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Fast Bayesian Matching Pursuit Presenter: Changchun Zhang ECE / CMR Tennessee Technological University November 12, 2010 Reading Group (Authors: Philip Schniter, Lee C. Potter, and Justin Ziniel)

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Outline ■ Introduction ■ Signal Model ■ Estimation of Basis and Parameters ■ Numerical Results ■ Conclusions 211/5/10

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Introduction ■ Linear regression model □ Unknown parameter □ Unit columns in the regressor matrix □ Additive noise ■ Rough survey of existing approaches □ Greedy approaches □ Penalized least-squares solution ■ In the literature, primary focus is placed on the detection of the few significant entries of the sparse ■ In contrast, this paper adopts a MMSE (minimum mean-squared error) estimation formulation and focus on accurately inferring x from the noisy observations, y. 311/5/10

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Signal Model 411/5/10 ■ Observing, - a noisy linear combination of the parameters in : Assumptions: 1.The noise is assumed to be white Gaussian with variance, i.e., 2.The columns of, are taken to be unit-norm. 3.The parameters are generated from Gaussian mixture density: a)Covariance is determined by a discrete random vector of mixture parameters. b)Also, take to be diagonal with, implying that are independent with. c) are Bernoulli( ) and to model spare x, choose and. 4.N>>M, and

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Signal Model (continued) 511/5/10 ■ From the previous assumptions, it can be seen that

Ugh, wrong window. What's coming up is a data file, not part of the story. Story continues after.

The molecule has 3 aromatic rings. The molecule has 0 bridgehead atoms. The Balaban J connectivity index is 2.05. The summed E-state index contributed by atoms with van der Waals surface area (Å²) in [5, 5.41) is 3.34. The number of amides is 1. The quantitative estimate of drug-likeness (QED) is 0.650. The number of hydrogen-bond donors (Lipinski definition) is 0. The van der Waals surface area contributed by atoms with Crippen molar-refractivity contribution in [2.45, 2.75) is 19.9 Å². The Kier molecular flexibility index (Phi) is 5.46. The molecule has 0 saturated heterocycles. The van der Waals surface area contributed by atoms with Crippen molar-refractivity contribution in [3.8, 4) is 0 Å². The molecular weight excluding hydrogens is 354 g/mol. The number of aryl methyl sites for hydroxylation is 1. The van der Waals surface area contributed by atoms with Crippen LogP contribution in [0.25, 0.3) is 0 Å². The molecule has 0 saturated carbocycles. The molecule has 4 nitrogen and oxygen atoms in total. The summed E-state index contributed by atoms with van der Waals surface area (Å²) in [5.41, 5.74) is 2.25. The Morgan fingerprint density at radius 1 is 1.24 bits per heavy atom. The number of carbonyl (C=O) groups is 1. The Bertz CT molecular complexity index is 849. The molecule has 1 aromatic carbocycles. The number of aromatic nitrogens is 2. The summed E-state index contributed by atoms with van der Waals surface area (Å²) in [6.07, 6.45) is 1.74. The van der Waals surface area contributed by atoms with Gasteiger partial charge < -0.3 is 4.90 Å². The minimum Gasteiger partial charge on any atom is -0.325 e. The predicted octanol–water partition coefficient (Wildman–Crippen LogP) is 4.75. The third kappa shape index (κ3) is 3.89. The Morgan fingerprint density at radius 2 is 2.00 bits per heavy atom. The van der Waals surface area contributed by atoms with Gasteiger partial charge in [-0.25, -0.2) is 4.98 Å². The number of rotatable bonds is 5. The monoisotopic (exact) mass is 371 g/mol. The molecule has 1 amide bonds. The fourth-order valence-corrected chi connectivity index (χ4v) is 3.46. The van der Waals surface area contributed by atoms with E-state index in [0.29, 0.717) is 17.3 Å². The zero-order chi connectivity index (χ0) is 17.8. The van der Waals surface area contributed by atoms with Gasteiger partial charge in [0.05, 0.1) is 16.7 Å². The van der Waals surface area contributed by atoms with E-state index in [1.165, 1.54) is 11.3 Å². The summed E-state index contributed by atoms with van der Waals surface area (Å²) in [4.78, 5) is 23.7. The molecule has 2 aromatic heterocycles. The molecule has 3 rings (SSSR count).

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Estimation of Basis and Parameters 611/5/10 ■ Basis Selection Metric □ The non-zero locations in specify which of the basis elements(i.e., columns of A) are “active”. Thus, basis selection reduces to estimation of. □ Estimation of, not only computes the which of the basis configurations are most likely, but also how likely these bases are. The latter is accomplished by the estimation of dominant posteriors while it can be written as below, via Bayes rule. where. The estimation is reduced to computing the

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Estimation of Basis and Parameters 711/5/10 ■ Basis Selection Metric (continued) □ The size of makes it impractical to compute or, the set occupying the dominant posteriors is used for simplicity. □ Working on the log domain, it is found that: is refer as basis selection metric.

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Estimation of Basis and Parameters 811/5/10 ■ MMSE Parameter Estimation The MMSE estimate of x from y is while. Due to 2^N terms for, the MMSE estimate is closely approximately using only the dominant posteriors: Likewise, the covariance of the corresponding estimation error can be closely approximated as The primary challenge becomes that of obtaining and for each belongs to.